3 Reasons Spring Weather Won’t Heat Up Home Sales

Just when the spring home-selling season should be revving up, it seems stuck in neutral

Mar 15, 2014 at 1:00PM

Source: Flickr / Robert S. Donovan.

March is here, and you might think that the recovering housing market will soar this spring, as a brighter economy and still-attractive mortgage rates converge to lift the sector to new heights. Even with the 2013 foreclosure rate falling to the lowest in five years , and home prices beginning to rise, however, the spring season looks more poised to fizzle than sizzle.

Why is the market in such a funk? Some analysts blame the severe winter weather, though housing starts in the Northeast jumped by a seasonally adjusted 62%. It seems that there are multiple issues at work here, which can be lumped into three major categories – the first of which impacts affordability.

Rising home prices and interest rates
While the increase in housing prices is a positive indicator for a healing market, the fact is that higher sticker prices mean fewer buyers lining up. And, though 30-year mortgage rates remain historically low, an increase from 4% to 5% translates into a $60 rise in the monthly payment on a $100,000 loan.

Add in the effects of new "qualified mortgage" rules that put more emphasis on the borrower's ability to repay the loan, and many prospective buyers have doubtless found themselves priced right out of the market.

Demand and inventory are low
According to online real estate brokerage Redfin, demand for houses has plummeted for the first six weeks of this year, with only an 8% increase in signed offers year over year, compared with a jump of 51% last year.

Some of this problem is likely due to the lack of homes for sale – inventory is at its lowest in four years. This issue is being compounded by a sort of Catch-22: sellers won't list until they find something to buy, which, in turn, is constraining the supply of available houses on the market.

Underwater borrowers are stuck in a rut
Rising house prices lifted another 4 million homeowners out of negative equity last year, but nearly 10 million still owe more on their mortgages than their homes are worth. This means that, even when they want to move, these homeowners cannot realistically sell at a loss. This scenario has the effect of keeping both houses and buyers out of the market.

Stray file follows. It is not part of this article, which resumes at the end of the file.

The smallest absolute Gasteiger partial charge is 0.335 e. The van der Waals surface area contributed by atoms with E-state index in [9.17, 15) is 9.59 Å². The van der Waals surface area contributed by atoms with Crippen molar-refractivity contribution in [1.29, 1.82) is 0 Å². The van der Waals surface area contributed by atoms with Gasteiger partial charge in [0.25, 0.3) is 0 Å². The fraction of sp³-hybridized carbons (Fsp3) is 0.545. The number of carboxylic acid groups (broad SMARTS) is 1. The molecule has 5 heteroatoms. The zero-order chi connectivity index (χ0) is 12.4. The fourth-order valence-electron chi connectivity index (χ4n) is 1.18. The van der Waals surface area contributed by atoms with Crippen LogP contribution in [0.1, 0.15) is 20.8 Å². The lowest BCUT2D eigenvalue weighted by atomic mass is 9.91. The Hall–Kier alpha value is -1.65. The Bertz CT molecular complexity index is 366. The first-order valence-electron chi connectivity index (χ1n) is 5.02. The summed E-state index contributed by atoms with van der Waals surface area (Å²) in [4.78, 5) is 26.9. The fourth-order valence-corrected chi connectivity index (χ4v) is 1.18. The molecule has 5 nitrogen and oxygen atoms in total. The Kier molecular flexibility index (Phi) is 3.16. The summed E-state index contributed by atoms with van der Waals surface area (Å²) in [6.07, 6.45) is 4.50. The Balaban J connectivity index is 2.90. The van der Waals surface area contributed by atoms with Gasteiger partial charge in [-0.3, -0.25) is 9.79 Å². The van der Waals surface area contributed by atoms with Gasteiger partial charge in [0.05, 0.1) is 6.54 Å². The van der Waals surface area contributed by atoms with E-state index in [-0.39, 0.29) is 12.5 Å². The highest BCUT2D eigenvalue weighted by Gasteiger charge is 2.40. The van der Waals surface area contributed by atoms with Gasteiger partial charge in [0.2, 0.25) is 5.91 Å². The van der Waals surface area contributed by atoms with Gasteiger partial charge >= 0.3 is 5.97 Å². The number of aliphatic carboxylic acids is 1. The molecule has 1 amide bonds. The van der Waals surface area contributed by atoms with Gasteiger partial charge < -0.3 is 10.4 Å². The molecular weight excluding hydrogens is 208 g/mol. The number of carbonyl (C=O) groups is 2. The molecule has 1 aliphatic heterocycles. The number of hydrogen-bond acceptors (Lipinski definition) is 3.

This interactive map by Zillow makes clear just how prevalent this problem continues to be, six years after the financial crisis. For those who bought closer to the peak of housing prices, just breaking even might be an unattainable dream.

For these reasons, this year's house-selling season will likely be a disappointment to both buyers, and sellers. Sadder still is the fact that, for the very same reasons, next year is apt to look much the same.

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4 in 5 Americans Are Ignoring Buffett's Warning

Don't be one of them.

Jun 12, 2015 at 5:01PM

Admitting fear is difficult.

So you can imagine how shocked I was to find out Warren Buffett recently told a select number of investors about the cutting-edge technology that's keeping him awake at night.

This past May, The Motley Fool sent 8 of its best stock analysts to Omaha, Nebraska to attend the Berkshire Hathaway annual shareholder meeting. CEO Warren Buffett and Vice Chairman Charlie Munger fielded questions for nearly 6 hours.
The catch was: Attendees weren't allowed to record any of it. No audio. No video. 

Our team of analysts wrote down every single word Buffett and Munger uttered. Over 16,000 words. But only two words stood out to me as I read the detailed transcript of the event: "Real threat."

That's how Buffett responded when asked about this emerging market that is already expected to be worth more than $2 trillion in the U.S. alone. Google has already put some of its best engineers behind the technology powering this trend. 

The amazing thing is, while Buffett may be nervous, the rest of us can invest in this new industry BEFORE the old money realizes what hit them.

KPMG advises we're "on the cusp of revolutionary change" coming much "sooner than you think."

Even one legendary MIT professor had to recant his position that the technology was "beyond the capability of computer science." (He recently confessed to The Wall Street Journal that he's now a believer and amazed "how quickly this technology caught on.")

Yet according to one J.D. Power and Associates survey, only 1 in 5 Americans are even interested in this technology, much less ready to invest in it. Needless to say, you haven't missed your window of opportunity. 

Think about how many amazing technologies you've watched soar to new heights while you kick yourself thinking, "I knew about that technology before everyone was talking about it, but I just sat on my hands." 

Don't let that happen again. This time, it should be your family telling you, "I can't believe you knew about and invested in that technology so early on."

That's why I hope you take just a few minutes to access the exclusive research our team of analysts has put together on this industry and the one stock positioned to capitalize on this major shift.

Click here to learn about this incredible technology before Buffett stops being scared and starts buying!

David Hanson owns shares of Berkshire Hathaway and American Express. The Motley Fool recommends and owns shares of Berkshire Hathaway, Google, and Coca-Cola.We Fools don't all hold the same opinions, but we all believe that considering a diverse range of insights makes us better investors. The Motley Fool has a disclosure policy.

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